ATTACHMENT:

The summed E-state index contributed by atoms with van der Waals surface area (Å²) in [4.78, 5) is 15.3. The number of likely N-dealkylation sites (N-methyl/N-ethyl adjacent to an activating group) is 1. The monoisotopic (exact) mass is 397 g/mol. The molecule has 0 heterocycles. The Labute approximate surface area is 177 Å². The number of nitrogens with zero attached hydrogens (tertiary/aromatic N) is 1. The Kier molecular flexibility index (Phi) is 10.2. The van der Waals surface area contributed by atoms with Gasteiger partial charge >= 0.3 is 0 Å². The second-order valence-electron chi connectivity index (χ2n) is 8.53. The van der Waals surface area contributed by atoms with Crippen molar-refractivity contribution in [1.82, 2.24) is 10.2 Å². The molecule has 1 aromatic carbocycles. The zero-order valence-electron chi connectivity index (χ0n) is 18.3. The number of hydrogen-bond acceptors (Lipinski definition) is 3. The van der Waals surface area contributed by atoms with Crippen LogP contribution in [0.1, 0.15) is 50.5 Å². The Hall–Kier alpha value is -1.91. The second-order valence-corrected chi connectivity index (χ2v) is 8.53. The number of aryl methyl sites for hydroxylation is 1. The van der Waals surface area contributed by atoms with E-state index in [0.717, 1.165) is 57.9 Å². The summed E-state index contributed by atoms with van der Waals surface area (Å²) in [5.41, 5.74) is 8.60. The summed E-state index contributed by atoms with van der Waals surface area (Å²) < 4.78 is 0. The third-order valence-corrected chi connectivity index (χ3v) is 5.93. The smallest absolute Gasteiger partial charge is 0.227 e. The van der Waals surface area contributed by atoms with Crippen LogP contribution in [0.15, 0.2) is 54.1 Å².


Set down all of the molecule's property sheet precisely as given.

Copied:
The summed E-state index contributed by atoms with van der Waals surface area (Å²) in [4.78, 5) is 15.3. The number of likely N-dealkylation sites (N-methyl/N-ethyl adjacent to an activating group) is 1. The monoisotopic (exact) mass is 397 g/mol. The molecule has 0 heterocycles. The Labute approximate surface area is 177 Å². The number of nitrogens with zero attached hydrogens (tertiary/aromatic N) is 1. The Kier molecular flexibility index (Phi) is 10.2. The van der Waals surface area contributed by atoms with Gasteiger partial charge >= 0.3 is 0 Å². The second-order valence-electron chi connectivity index (χ2n) is 8.53. The van der Waals surface area contributed by atoms with Crippen molar-refractivity contribution in [1.82, 2.24) is 10.2 Å². The molecule has 1 aromatic carbocycles. The zero-order valence-electron chi connectivity index (χ0n) is 18.3. The number of hydrogen-bond acceptors (Lipinski definition) is 3. The van der Waals surface area contributed by atoms with Crippen LogP contribution in [0.1, 0.15) is 50.5 Å². The Hall–Kier alpha value is -1.91. The second-order valence-corrected chi connectivity index (χ2v) is 8.53. The number of aryl methyl sites for hydroxylation is 1. The van der Waals surface area contributed by atoms with E-state index in [0.717, 1.165) is 57.9 Å². The summed E-state index contributed by atoms with van der Waals surface area (Å²) in [5.41, 5.74) is 8.60. The summed E-state index contributed by atoms with van der Waals surface area (Å²) < 4.78 is 0. The third-order valence-corrected chi connectivity index (χ3v) is 5.93. The smallest absolute Gasteiger partial charge is 0.227 e. The van der Waals surface area contributed by atoms with Crippen LogP contribution in [0.15, 0.2) is 54.1 Å².